Part-time daycare worker better off getting benefit

Jan Berry loves working but is actually worse off than she would be on the benefit. Photo / Chris Gorman
Jan Berry loves working but is actually worse off than she would be on the benefit. Photo / Chris Gorman

Going back to work left Jan Berry either $23 or $40 a week worse off than she was on a benefit.

Ms Berry, 59, was on the invalid's benefit for 20 years with chronic fatigue syndrome. The benefit pays a higher rate than other benefits - $257.75 a week for a single person against $206.21 on the sickness benefit, rates which have been carried over to the new Supported Living Payment and Jobseeker Support.

She wants to work. "I don't want to go back into depression through not working," she says.

But her illness means she can only work part-time, so she found a job last November at the Puffing Billy daycare centre in Takanini working 25 hours a week.

"They offered for me to do more work but I can't cope with 40 hours a week," she says. "If I have to do more work, I have to get in someone to do my housework, and I wouldn't eat properly because I'm too tired to cook."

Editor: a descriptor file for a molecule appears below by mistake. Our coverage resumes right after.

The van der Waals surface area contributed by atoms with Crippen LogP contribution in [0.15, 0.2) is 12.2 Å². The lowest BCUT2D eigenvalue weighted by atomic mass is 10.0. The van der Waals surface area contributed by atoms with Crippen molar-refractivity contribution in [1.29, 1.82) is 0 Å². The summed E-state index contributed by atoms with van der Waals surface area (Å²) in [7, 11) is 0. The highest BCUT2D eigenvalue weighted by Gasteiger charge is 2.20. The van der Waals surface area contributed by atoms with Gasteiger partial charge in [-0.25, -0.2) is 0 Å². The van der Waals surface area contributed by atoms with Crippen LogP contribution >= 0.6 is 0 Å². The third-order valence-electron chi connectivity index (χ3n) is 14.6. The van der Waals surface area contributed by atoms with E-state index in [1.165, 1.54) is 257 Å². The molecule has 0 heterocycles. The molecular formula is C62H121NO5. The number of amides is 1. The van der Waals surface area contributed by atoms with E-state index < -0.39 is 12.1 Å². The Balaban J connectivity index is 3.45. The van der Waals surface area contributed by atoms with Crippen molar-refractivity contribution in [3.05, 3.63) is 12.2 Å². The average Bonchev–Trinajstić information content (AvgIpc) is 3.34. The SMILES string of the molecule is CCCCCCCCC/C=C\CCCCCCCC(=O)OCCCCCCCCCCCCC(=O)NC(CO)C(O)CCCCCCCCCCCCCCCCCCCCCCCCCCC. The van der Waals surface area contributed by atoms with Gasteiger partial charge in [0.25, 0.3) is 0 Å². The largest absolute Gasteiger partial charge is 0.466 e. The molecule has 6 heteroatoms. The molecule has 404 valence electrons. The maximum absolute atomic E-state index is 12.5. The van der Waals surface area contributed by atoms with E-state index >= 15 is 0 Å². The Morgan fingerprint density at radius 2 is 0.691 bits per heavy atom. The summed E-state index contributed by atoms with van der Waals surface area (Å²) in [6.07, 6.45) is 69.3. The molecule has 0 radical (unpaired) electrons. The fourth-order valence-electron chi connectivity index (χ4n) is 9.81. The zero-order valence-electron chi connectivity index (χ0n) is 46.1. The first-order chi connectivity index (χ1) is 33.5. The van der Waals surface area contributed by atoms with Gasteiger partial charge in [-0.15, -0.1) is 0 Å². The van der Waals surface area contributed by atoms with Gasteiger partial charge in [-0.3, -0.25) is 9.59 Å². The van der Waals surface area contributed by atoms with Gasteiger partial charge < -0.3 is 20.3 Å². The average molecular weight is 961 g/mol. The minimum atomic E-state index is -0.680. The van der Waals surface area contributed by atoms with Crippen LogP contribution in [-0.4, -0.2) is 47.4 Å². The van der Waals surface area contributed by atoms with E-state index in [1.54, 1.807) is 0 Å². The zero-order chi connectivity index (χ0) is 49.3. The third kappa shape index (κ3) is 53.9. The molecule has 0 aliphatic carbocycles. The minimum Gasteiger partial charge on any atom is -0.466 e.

At $15.50 an hour, she earns $387.50 a week, or $331.95 after tax. She also gets $107.45 a week in accommodation supplement and disability allowance.

But when her income rose, those extras were cut, leaving her - by her own estimate - $40 a week worse off than she would be on a benefit.

Work and Income's head office in Wellington checked Ms Berry's case for the Herald and confirmed that she was worse off in work, although by only $23 a week, because she was previously on a six-month trial under which invalid beneficiaries can go back to work and keep getting their full benefit as well.

"The intent of this policy is to allow this group of clients to test whether they could move into the labour market, for 15 hours a week or more for up to 26 weeks, without losing their entitlement to invalid's benefit," the agency says.

When the employment trial finished at the end of the six-month period, Ms Berry decided she was able to continue working between 22 and 25 hours a week and therefore would no longer qualify for invalid's benefit, the agency says.

"Ms Berry said she loved the work and working with children and opted to stay in work. Numerous studies show that paid work has health benefits and is a valuable tool in aiding the recovery of many health conditions."

- NZ Herald

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